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As Ghana prepares to hold its seventh presidential and parliamentary elections, many pundits have revisited the debate about how MPs fund their constituency campaigns and what drives the costs of their political activities and programmes while in office. The existing literature indicates that MPs in countries such as Ghana finance their constituency campaigns from personal resources, and incumbents affiliated to the ruling party enjoy state sponsorship that feed off neopatrimonial ties.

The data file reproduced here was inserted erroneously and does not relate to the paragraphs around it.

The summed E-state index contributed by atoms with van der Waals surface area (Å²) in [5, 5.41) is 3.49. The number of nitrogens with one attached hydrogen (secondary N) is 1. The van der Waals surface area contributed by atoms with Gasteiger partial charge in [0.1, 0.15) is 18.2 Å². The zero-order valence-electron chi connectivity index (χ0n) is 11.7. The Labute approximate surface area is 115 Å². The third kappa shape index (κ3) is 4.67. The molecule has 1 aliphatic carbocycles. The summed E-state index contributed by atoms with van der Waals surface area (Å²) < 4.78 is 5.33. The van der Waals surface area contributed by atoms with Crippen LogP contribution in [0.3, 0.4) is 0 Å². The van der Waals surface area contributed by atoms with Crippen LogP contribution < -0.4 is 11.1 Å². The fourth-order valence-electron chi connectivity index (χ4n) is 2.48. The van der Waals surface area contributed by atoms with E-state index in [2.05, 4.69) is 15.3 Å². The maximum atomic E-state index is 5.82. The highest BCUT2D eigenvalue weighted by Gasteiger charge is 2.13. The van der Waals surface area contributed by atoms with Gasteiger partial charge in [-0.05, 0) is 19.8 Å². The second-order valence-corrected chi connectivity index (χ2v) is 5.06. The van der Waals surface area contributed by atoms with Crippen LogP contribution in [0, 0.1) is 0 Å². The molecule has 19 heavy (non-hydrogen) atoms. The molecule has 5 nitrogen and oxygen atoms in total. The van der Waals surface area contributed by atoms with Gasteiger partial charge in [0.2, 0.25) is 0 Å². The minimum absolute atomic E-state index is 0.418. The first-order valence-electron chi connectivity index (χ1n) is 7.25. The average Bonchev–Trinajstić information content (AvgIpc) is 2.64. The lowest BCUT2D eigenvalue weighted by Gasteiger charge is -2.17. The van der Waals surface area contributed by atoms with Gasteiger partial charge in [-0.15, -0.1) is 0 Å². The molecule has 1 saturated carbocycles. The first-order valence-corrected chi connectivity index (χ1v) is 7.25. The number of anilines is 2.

As a result, recent public discourses on political financing in Ghana show a growing concern about the influence of money in the body politic including the financial burden imposed on MPs by their constituents. Given the vigorous national debate on campaign finance and political corruption, this background paper attempts to interrogate how Members of Parliament (MPs) have funded constituency primaries and parliamentary elections. It also seeks to examine the nature of financial demands imposed on MPs by their constituents and how MPs have responded to constituency financial demands while in office, and concludes by analysing the ramifications for Ghana’s democratic development.

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